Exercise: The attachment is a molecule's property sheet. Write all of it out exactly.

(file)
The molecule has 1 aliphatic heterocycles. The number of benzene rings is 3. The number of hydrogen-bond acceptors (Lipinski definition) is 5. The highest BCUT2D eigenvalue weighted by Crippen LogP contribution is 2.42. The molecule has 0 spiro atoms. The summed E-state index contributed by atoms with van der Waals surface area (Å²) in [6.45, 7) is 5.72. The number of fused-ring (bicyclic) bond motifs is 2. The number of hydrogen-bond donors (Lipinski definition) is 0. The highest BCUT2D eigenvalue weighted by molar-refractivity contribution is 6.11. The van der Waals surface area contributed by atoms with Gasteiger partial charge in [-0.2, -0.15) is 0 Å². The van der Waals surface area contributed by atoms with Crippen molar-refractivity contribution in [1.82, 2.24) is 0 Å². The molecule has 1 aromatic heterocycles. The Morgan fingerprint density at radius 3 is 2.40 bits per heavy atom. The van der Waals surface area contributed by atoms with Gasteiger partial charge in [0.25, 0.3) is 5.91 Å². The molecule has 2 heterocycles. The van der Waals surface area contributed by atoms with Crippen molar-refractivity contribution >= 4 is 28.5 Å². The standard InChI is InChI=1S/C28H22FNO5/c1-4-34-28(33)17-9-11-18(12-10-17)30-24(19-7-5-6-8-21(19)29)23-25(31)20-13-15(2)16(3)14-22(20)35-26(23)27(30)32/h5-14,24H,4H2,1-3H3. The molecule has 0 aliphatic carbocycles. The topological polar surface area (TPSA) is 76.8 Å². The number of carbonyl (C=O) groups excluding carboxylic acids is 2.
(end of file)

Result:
The molecule has 1 aliphatic heterocycles. The number of benzene rings is 3. The number of hydrogen-bond acceptors (Lipinski definition) is 5. The highest BCUT2D eigenvalue weighted by Crippen LogP contribution is 2.42. The molecule has 0 spiro atoms. The summed E-state index contributed by atoms with van der Waals surface area (Å²) in [6.45, 7) is 5.72. The number of fused-ring (bicyclic) bond motifs is 2. The number of hydrogen-bond donors (Lipinski definition) is 0. The highest BCUT2D eigenvalue weighted by molar-refractivity contribution is 6.11. The van der Waals surface area contributed by atoms with Gasteiger partial charge in [-0.2, -0.15) is 0 Å². The van der Waals surface area contributed by atoms with Crippen molar-refractivity contribution in [1.82, 2.24) is 0 Å². The molecule has 1 aromatic heterocycles. The Morgan fingerprint density at radius 3 is 2.40 bits per heavy atom. The van der Waals surface area contributed by atoms with Gasteiger partial charge in [0.25, 0.3) is 5.91 Å². The molecule has 2 heterocycles. The van der Waals surface area contributed by atoms with Crippen molar-refractivity contribution >= 4 is 28.5 Å². The standard InChI is InChI=1S/C28H22FNO5/c1-4-34-28(33)17-9-11-18(12-10-17)30-24(19-7-5-6-8-21(19)29)23-25(31)20-13-15(2)16(3)14-22(20)35-26(23)27(30)32/h5-14,24H,4H2,1-3H3. The molecule has 0 aliphatic carbocycles. The topological polar surface area (TPSA) is 76.8 Å². The number of carbonyl (C=O) groups excluding carboxylic acids is 2.